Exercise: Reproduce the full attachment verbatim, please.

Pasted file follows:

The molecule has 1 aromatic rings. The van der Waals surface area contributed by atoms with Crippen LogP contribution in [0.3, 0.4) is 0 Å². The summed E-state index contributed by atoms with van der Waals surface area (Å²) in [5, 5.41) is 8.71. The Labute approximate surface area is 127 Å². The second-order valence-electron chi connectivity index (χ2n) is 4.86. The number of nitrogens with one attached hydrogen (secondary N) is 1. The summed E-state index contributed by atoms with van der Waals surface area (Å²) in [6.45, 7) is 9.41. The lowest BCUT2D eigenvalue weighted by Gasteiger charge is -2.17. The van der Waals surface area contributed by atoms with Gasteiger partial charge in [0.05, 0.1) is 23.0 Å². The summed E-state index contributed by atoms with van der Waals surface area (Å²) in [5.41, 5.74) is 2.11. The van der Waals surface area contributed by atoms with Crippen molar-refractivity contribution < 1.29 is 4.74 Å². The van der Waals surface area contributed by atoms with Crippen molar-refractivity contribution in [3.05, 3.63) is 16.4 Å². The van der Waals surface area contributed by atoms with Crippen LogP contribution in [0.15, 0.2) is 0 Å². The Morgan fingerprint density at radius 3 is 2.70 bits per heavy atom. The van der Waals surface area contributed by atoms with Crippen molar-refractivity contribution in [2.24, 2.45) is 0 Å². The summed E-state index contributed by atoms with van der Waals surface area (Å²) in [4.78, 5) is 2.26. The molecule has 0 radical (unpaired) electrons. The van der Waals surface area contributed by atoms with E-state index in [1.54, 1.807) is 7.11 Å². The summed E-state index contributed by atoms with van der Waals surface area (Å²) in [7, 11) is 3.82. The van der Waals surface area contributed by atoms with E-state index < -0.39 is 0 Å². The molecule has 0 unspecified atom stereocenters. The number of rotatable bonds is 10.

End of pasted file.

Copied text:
The molecule has 1 aromatic rings. The van der Waals surface area contributed by atoms with Crippen LogP contribution in [0.3, 0.4) is 0 Å². The summed E-state index contributed by atoms with van der Waals surface area (Å²) in [5, 5.41) is 8.71. The Labute approximate surface area is 127 Å². The second-order valence-electron chi connectivity index (χ2n) is 4.86. The number of nitrogens with one attached hydrogen (secondary N) is 1. The summed E-state index contributed by atoms with van der Waals surface area (Å²) in [6.45, 7) is 9.41. The lowest BCUT2D eigenvalue weighted by Gasteiger charge is -2.17. The van der Waals surface area contributed by atoms with Gasteiger partial charge in [0.05, 0.1) is 23.0 Å². The summed E-state index contributed by atoms with van der Waals surface area (Å²) in [5.41, 5.74) is 2.11. The van der Waals surface area contributed by atoms with Crippen molar-refractivity contribution < 1.29 is 4.74 Å². The van der Waals surface area contributed by atoms with Crippen molar-refractivity contribution in [3.05, 3.63) is 16.4 Å². The van der Waals surface area contributed by atoms with Crippen LogP contribution in [0.15, 0.2) is 0 Å². The Morgan fingerprint density at radius 3 is 2.70 bits per heavy atom. The van der Waals surface area contributed by atoms with Crippen molar-refractivity contribution in [2.24, 2.45) is 0 Å². The summed E-state index contributed by atoms with van der Waals surface area (Å²) in [4.78, 5) is 2.26. The molecule has 0 radical (unpaired) electrons. The van der Waals surface area contributed by atoms with E-state index in [1.54, 1.807) is 7.11 Å². The summed E-state index contributed by atoms with van der Waals surface area (Å²) in [7, 11) is 3.82. The van der Waals surface area contributed by atoms with E-state index < -0.39 is 0 Å². The molecule has 0 unspecified atom stereocenters. The number of rotatable bonds is 10.